LONDON (BLOOMBERG) - HSBC Holdings announced a US$2.5 billion share buyback as chief executive officer Stuart Gulliver tries to reverse a stock slump, while backing away from annual dividend increases and the timeline for a key profitability target.
Pretax profit fell 45 per cent to US$3.61 billion from a year earlier, Europe's largest bank said in a statement on Wednesday (Aug 3). This missedthe US$3.9 billion average estimate of 14 analysts compiled by the lender.
The bank removed a target of surpassing a 10 per cent return on equity by the end of 2017, citing economic and political uncertainties, while saying the goal remains "appropriate."
"Nothing that has happened in this turbulent period casts doubt on the strategic direction and priorities we laid out just over a year ago," chairman Douglas Flint, 61, said in a statement reflecting of the first half. He noted the "exceptional volatility" in financial markets triggered by the UK vote to leave the European Union.
HSBC is contending with slowing economic growth in China and the prospect of a recession in the UK, amid a programme to eliminate thousands of jobs and redeploy as much as US$150 billion of assets to Asia. CEO Gulliver, 57, and Flint, the longest-serving pairing at a big European bank, are nearing the end of their terms as Flint prepares to step down next year, with his replacement starting the search for a new CEO.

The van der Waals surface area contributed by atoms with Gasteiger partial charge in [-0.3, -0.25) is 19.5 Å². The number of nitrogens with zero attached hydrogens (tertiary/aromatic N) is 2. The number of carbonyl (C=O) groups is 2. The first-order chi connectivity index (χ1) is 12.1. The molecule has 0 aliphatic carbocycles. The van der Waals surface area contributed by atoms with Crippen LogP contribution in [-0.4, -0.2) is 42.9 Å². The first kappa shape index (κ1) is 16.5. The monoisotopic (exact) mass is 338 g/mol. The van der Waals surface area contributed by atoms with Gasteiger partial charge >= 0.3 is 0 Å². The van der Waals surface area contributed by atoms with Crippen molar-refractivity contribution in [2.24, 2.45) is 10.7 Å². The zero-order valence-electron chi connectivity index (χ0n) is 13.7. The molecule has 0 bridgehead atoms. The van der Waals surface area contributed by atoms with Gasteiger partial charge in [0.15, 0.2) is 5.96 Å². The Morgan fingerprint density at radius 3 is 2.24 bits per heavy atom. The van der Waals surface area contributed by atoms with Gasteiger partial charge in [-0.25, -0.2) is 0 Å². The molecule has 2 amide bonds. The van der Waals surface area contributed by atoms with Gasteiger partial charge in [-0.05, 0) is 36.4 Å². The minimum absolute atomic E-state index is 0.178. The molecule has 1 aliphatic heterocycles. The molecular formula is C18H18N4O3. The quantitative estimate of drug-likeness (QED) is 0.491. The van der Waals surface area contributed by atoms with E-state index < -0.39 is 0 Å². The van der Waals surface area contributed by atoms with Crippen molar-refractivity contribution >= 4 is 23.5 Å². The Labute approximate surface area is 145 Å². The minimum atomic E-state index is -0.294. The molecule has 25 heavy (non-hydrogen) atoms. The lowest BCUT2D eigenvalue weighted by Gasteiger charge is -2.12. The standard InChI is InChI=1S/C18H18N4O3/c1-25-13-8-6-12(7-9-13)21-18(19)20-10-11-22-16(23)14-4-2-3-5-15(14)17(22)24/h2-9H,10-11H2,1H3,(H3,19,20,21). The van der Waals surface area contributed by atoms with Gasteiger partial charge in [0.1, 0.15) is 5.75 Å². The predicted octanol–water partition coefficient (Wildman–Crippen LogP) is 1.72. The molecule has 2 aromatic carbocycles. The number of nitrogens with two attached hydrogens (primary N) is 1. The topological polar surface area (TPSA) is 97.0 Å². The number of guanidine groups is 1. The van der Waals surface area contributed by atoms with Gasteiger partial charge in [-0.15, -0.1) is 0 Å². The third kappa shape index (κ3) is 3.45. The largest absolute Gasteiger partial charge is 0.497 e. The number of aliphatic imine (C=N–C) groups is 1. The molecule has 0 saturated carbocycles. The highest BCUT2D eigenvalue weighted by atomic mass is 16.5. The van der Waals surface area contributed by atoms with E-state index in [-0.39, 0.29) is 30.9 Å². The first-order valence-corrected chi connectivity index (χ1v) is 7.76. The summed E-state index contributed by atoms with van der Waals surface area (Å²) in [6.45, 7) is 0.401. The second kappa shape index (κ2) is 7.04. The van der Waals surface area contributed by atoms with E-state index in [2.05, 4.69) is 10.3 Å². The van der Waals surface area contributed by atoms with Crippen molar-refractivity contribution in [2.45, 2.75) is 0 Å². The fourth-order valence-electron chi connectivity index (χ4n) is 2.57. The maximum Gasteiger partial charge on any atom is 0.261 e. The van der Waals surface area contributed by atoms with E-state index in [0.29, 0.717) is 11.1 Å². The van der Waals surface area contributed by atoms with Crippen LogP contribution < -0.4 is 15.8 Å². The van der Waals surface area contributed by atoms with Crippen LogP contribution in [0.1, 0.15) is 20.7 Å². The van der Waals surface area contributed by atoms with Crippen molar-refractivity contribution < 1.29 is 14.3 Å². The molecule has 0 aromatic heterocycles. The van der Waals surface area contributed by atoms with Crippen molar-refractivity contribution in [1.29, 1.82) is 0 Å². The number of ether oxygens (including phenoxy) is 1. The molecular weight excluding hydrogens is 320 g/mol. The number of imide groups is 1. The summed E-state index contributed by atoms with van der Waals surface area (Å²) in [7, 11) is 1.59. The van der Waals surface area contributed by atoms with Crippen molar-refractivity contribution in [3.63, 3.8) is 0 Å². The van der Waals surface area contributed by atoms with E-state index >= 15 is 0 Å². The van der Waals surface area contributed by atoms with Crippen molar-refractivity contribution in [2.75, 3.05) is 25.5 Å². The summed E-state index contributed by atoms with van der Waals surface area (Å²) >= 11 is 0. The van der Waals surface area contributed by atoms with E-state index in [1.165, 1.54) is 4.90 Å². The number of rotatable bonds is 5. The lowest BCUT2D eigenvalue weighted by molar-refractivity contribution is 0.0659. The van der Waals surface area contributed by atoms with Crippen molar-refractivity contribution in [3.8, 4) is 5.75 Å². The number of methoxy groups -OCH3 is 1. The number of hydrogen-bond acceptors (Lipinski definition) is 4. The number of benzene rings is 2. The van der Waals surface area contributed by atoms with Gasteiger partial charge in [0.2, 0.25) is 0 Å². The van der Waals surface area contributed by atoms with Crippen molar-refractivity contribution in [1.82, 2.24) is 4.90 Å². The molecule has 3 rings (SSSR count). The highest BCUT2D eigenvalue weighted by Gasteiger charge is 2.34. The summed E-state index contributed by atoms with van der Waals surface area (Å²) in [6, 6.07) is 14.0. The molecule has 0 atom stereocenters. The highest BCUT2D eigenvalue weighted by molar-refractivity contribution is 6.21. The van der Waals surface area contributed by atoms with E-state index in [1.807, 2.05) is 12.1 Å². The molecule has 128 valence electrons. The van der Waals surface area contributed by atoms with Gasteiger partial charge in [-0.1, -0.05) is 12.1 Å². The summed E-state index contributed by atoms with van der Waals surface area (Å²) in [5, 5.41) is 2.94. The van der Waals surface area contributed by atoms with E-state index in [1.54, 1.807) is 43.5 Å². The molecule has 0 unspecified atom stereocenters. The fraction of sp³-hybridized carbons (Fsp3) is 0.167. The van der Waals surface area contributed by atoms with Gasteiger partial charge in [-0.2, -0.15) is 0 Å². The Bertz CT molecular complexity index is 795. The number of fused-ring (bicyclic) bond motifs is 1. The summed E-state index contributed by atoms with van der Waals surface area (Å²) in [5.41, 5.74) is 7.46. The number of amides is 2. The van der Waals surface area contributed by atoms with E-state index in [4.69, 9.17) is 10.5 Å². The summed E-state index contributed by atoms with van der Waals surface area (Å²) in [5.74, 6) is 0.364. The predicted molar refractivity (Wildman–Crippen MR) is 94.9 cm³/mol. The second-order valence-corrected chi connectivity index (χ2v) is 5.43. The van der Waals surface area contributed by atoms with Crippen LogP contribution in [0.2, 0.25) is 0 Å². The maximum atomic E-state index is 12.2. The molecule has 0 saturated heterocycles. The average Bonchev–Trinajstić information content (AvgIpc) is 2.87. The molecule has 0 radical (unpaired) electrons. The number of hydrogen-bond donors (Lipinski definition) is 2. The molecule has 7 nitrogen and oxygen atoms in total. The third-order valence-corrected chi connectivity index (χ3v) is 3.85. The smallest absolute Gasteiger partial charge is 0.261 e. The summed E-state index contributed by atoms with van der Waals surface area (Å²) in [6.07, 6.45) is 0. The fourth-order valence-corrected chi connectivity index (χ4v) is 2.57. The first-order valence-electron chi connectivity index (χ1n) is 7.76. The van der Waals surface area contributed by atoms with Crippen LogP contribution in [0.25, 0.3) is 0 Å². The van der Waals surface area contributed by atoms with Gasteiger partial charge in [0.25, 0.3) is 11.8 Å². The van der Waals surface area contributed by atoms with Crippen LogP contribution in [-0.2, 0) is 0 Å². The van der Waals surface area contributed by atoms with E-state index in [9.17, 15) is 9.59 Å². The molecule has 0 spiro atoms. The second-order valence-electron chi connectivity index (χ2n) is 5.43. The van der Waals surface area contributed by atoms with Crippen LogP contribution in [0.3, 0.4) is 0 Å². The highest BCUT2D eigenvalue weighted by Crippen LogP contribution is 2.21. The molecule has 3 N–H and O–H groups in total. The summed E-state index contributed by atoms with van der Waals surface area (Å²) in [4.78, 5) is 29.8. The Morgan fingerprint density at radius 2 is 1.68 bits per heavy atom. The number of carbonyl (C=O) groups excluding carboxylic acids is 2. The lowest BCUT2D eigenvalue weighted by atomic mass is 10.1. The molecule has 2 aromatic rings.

Since 2011, HSBC has slashed more than 87,000 jobs, exited at least 80 businesses and reduced the bank's vast global footprint to 71 countries and territories from 88. Alongside most other European banks, executives have been struggling to boost profitability in the face of record-low interest rates, misconduct fines and rising regulatory costs. That task has been made more difficult with the UK economy projected to slow after the country voted to leave the European Union.
In June last year, Gulliver detailed a new strategy to cut risk-weighted assets by about US$290 billion, about a quarter of the bank's total, while redeploying US$100 billion to US$150 billion of them to Asia.
HSBC's common equity Tier 1 capital ratio rose to 12.1 per cent, exceeding the average of forecasts compiled by the lender, from 11.9 per cent in December. The figure may be boosted to 12.8 per cent this quarter from the proceeds of the sale of the bank's Brazilian business, it said.
The bank's shares in Hong Kong fell 1.7 per cent to HK$49.95 as of the city's noon trading break on Wednesday, before the results were released. The stock lost 19 per cent this year.